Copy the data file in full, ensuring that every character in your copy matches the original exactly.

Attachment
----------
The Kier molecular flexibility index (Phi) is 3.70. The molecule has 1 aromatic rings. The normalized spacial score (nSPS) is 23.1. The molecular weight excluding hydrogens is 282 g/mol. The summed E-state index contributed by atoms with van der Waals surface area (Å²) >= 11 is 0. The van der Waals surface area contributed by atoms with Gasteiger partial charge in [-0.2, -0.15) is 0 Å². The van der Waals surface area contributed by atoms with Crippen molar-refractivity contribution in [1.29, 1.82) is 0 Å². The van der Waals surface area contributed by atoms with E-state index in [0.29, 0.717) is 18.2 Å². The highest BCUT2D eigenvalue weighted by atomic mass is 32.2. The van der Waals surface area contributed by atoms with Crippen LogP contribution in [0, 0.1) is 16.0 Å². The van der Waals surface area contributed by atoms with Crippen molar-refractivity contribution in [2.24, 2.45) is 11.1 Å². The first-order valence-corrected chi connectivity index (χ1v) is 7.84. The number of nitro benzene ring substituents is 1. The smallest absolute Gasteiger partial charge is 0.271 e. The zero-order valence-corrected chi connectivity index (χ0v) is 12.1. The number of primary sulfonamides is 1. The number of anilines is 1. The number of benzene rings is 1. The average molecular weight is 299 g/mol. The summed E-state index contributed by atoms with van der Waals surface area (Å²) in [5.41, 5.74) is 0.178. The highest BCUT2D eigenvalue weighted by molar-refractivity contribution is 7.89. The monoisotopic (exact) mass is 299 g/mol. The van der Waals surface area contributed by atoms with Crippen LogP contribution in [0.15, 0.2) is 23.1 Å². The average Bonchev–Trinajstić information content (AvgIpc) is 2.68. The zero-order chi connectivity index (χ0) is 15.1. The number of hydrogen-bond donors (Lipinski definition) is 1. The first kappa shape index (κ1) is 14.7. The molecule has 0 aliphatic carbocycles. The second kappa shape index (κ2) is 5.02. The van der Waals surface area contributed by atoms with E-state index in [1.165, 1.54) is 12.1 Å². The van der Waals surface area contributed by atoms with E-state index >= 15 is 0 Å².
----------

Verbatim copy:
The Kier molecular flexibility index (Phi) is 3.70. The molecule has 1 aromatic rings. The normalized spacial score (nSPS) is 23.1. The molecular weight excluding hydrogens is 282 g/mol. The summed E-state index contributed by atoms with van der Waals surface area (Å²) >= 11 is 0. The van der Waals surface area contributed by atoms with Gasteiger partial charge in [-0.2, -0.15) is 0 Å². The van der Waals surface area contributed by atoms with Crippen molar-refractivity contribution in [1.29, 1.82) is 0 Å². The van der Waals surface area contributed by atoms with E-state index in [0.29, 0.717) is 18.2 Å². The highest BCUT2D eigenvalue weighted by atomic mass is 32.2. The van der Waals surface area contributed by atoms with Crippen LogP contribution in [0, 0.1) is 16.0 Å². The van der Waals surface area contributed by atoms with Crippen molar-refractivity contribution in [2.24, 2.45) is 11.1 Å². The first-order valence-corrected chi connectivity index (χ1v) is 7.84. The number of nitro benzene ring substituents is 1. The smallest absolute Gasteiger partial charge is 0.271 e. The zero-order valence-corrected chi connectivity index (χ0v) is 12.1. The number of primary sulfonamides is 1. The number of anilines is 1. The number of benzene rings is 1. The average molecular weight is 299 g/mol. The summed E-state index contributed by atoms with van der Waals surface area (Å²) in [5.41, 5.74) is 0.178. The highest BCUT2D eigenvalue weighted by molar-refractivity contribution is 7.89. The monoisotopic (exact) mass is 299 g/mol. The van der Waals surface area contributed by atoms with Crippen LogP contribution in [0.15, 0.2) is 23.1 Å². The average Bonchev–Trinajstić information content (AvgIpc) is 2.68. The zero-order chi connectivity index (χ0) is 15.1. The number of hydrogen-bond donors (Lipinski definition) is 1. The first kappa shape index (κ1) is 14.7. The molecule has 0 aliphatic carbocycles. The second kappa shape index (κ2) is 5.02. The van der Waals surface area contributed by atoms with E-state index in [1.165, 1.54) is 12.1 Å². The van der Waals surface area contributed by atoms with E-state index >= 15 is 0 Å².